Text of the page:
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Greetings from Hizbollah country


Southern Lebanon is not the place to come for clarity, of any kind. From the heavily fortified border that divides Lebanon from Israel the air is gauzy with the dust — part sand, part smog, part heat haze — that permanently cloaks the summer sky. Only in winter would it be possible to stand beneath this tattered Hizbollah flag, watched closely by two 10-year-olds who have warned me against taking their photograph, and gaze south, almost as far as the distant West Bank.

To the east it is possible to make out the crest of the Golan Heights, flat beneath the snow-capped Mount of Transfiguration, Jebel ash-Sheikh. The Golani soil is rocky and inhospitable, a swamp of mud during the short and icy winter and a dust bowl for the remaining 10 months of the year.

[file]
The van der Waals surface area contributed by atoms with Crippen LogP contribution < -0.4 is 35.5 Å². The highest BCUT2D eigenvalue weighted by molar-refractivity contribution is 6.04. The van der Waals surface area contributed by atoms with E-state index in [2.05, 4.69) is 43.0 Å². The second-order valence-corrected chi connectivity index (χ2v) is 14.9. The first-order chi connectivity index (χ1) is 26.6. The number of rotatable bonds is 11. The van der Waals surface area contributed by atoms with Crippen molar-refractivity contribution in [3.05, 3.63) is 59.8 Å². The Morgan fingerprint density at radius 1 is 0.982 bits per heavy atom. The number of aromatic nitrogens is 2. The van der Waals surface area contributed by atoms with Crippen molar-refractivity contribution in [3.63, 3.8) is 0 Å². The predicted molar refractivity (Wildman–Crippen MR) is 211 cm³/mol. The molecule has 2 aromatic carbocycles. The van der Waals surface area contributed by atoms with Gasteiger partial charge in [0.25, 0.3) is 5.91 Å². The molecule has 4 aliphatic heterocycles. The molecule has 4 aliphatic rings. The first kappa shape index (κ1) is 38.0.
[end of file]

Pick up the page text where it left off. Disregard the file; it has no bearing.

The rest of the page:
In an ideal world, it would be possible to walk south from this point. Instead I face a 30-metre long, 10-metre high cement bunker, topped with satellite dishes, video cameras and flanked by razor wire that runs as far as the eye can see on either side. I cannot walk down the hills to Galilee, to Tel Dan, where water springs, impossibly cold, and trickles west to Banias, collecting the runoff from the Golan Heights to form the Jordan River, which in turn flows to the Sea of Galilee, between Jordan’s upraised flank and the West Bank, and finally to the Dead Sea.